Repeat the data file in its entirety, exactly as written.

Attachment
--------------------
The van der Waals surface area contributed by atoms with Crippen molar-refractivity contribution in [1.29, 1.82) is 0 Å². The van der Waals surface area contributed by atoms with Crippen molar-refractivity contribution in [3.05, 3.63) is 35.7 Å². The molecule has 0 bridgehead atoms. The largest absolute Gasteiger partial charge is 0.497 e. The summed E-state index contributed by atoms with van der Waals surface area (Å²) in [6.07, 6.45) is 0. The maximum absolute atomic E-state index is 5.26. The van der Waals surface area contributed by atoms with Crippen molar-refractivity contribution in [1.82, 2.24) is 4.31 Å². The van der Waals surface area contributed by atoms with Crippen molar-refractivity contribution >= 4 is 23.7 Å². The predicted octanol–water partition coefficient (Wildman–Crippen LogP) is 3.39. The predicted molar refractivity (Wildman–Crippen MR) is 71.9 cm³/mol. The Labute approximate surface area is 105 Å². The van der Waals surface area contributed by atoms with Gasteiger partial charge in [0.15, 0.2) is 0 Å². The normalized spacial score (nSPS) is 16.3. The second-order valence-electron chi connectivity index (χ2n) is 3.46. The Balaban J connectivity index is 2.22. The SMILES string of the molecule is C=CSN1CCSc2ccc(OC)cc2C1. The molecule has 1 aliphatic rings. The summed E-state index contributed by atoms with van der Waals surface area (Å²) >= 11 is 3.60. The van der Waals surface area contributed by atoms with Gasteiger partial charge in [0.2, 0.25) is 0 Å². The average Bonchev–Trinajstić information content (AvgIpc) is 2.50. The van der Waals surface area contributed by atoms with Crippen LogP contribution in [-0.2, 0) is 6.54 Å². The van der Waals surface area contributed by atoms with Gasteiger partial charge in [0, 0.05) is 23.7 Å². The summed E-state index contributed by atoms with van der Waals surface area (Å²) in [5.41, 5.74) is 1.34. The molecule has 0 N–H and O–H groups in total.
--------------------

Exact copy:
The van der Waals surface area contributed by atoms with Crippen molar-refractivity contribution in [1.29, 1.82) is 0 Å². The van der Waals surface area contributed by atoms with Crippen molar-refractivity contribution in [3.05, 3.63) is 35.7 Å². The molecule has 0 bridgehead atoms. The largest absolute Gasteiger partial charge is 0.497 e. The summed E-state index contributed by atoms with van der Waals surface area (Å²) in [6.07, 6.45) is 0. The maximum absolute atomic E-state index is 5.26. The van der Waals surface area contributed by atoms with Crippen molar-refractivity contribution in [1.82, 2.24) is 4.31 Å². The van der Waals surface area contributed by atoms with Crippen molar-refractivity contribution >= 4 is 23.7 Å². The predicted octanol–water partition coefficient (Wildman–Crippen LogP) is 3.39. The predicted molar refractivity (Wildman–Crippen MR) is 71.9 cm³/mol. The Labute approximate surface area is 105 Å². The van der Waals surface area contributed by atoms with Gasteiger partial charge in [0.15, 0.2) is 0 Å². The normalized spacial score (nSPS) is 16.3. The second-order valence-electron chi connectivity index (χ2n) is 3.46. The Balaban J connectivity index is 2.22. The SMILES string of the molecule is C=CSN1CCSc2ccc(OC)cc2C1. The molecule has 1 aliphatic rings. The summed E-state index contributed by atoms with van der Waals surface area (Å²) >= 11 is 3.60. The van der Waals surface area contributed by atoms with Gasteiger partial charge in [0.2, 0.25) is 0 Å². The average Bonchev–Trinajstić information content (AvgIpc) is 2.50. The van der Waals surface area contributed by atoms with Crippen LogP contribution in [-0.2, 0) is 6.54 Å². The van der Waals surface area contributed by atoms with Gasteiger partial charge in [0, 0.05) is 23.7 Å². The summed E-state index contributed by atoms with van der Waals surface area (Å²) in [5.41, 5.74) is 1.34. The molecule has 0 N–H and O–H groups in total.